While the rules of boxing have evolved, the rules of California politics have devolved. If the stakes of boxing matches are high, the stakes in politics are higher. A single fighter may fall to the canvas, but in politics, generations are either damned or liberated by who wins or loses. The California Republican Party is in a death-match. The old rules have been scuttled. The greatest irony: California Republicans wear the white hat and sit high in the saddle. California Republicans, male or female, gay or straight, old or young, of color or white as a lily, are the “good guys.” Why? These brave souls stand for principles such as lower taxes, cheaper housing, quality jobs, better education and, the strangest concept of all — reason. Californian Republicans demand their tax money is spent on outlandish projects normally under the purview of government: roads, water, fire protection. Not slow trains to nowhere. Welcome to the Alice in Wonderland looking glass world where up is down and down is up.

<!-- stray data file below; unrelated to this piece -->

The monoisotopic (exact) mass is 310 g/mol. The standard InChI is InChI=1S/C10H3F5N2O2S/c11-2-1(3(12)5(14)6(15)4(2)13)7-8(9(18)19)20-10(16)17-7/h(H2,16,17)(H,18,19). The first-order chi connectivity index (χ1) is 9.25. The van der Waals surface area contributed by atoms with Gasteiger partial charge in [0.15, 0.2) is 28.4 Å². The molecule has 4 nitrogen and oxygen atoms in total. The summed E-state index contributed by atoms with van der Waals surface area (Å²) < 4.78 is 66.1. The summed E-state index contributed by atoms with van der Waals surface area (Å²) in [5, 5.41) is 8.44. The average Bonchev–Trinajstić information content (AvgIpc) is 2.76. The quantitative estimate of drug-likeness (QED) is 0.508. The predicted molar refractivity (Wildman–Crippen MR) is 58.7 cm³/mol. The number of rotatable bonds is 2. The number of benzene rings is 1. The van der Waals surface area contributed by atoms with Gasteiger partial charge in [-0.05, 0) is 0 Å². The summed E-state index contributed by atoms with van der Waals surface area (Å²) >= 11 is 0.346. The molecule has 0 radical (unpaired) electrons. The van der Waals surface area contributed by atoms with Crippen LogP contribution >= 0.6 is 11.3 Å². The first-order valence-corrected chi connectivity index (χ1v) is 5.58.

As Reagan reminds us, “Government’s view of the economy could be summed up in a few short phrases: If it moves, tax it. If it keeps moving, regulate it. And if it stops moving, subsidize it.” Great wisdom and yet, it’s a fact that Republicans don’t get a fair shake in the press; even back in 2014, the Washington Post announced, “Just 7 percent of journalists are Republicans. That’s far fewer than even a decade ago.”[i]
So, as the California Democrat Party refuses to build any new reservoirs, despite its population boom, and builds boondoggle trains to nowhere, and chokes housing supply despite demand, we could compile a quick list of some of their dirty tricks; lately, that’s an easy thing to do. Here are just a few examples: